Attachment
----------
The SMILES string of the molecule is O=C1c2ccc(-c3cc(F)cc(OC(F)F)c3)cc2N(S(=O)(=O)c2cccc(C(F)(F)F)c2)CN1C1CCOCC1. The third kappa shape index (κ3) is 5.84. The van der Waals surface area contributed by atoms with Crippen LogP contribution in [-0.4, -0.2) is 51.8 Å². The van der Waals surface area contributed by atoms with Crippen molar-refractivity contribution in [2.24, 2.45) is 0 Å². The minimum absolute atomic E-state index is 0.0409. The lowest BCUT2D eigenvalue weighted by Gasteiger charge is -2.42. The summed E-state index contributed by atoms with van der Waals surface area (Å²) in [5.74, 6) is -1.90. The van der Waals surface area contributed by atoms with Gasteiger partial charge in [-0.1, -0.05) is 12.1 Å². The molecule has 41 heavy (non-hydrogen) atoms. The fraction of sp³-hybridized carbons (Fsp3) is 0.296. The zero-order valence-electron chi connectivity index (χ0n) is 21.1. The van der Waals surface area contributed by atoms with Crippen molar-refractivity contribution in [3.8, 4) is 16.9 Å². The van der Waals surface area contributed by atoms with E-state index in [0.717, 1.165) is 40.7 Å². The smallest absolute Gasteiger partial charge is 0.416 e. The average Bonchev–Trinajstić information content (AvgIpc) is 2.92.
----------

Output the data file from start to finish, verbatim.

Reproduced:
The SMILES string of the molecule is O=C1c2ccc(-c3cc(F)cc(OC(F)F)c3)cc2N(S(=O)(=O)c2cccc(C(F)(F)F)c2)CN1C1CCOCC1. The third kappa shape index (κ3) is 5.84. The van der Waals surface area contributed by atoms with Crippen LogP contribution in [-0.4, -0.2) is 51.8 Å². The van der Waals surface area contributed by atoms with Crippen molar-refractivity contribution in [2.24, 2.45) is 0 Å². The minimum absolute atomic E-state index is 0.0409. The lowest BCUT2D eigenvalue weighted by Gasteiger charge is -2.42. The summed E-state index contributed by atoms with van der Waals surface area (Å²) in [5.74, 6) is -1.90. The van der Waals surface area contributed by atoms with Gasteiger partial charge in [-0.1, -0.05) is 12.1 Å². The molecule has 41 heavy (non-hydrogen) atoms. The fraction of sp³-hybridized carbons (Fsp3) is 0.296. The zero-order valence-electron chi connectivity index (χ0n) is 21.1. The van der Waals surface area contributed by atoms with Crippen molar-refractivity contribution in [3.8, 4) is 16.9 Å². The van der Waals surface area contributed by atoms with E-state index in [0.717, 1.165) is 40.7 Å². The smallest absolute Gasteiger partial charge is 0.416 e. The average Bonchev–Trinajstić information content (AvgIpc) is 2.92.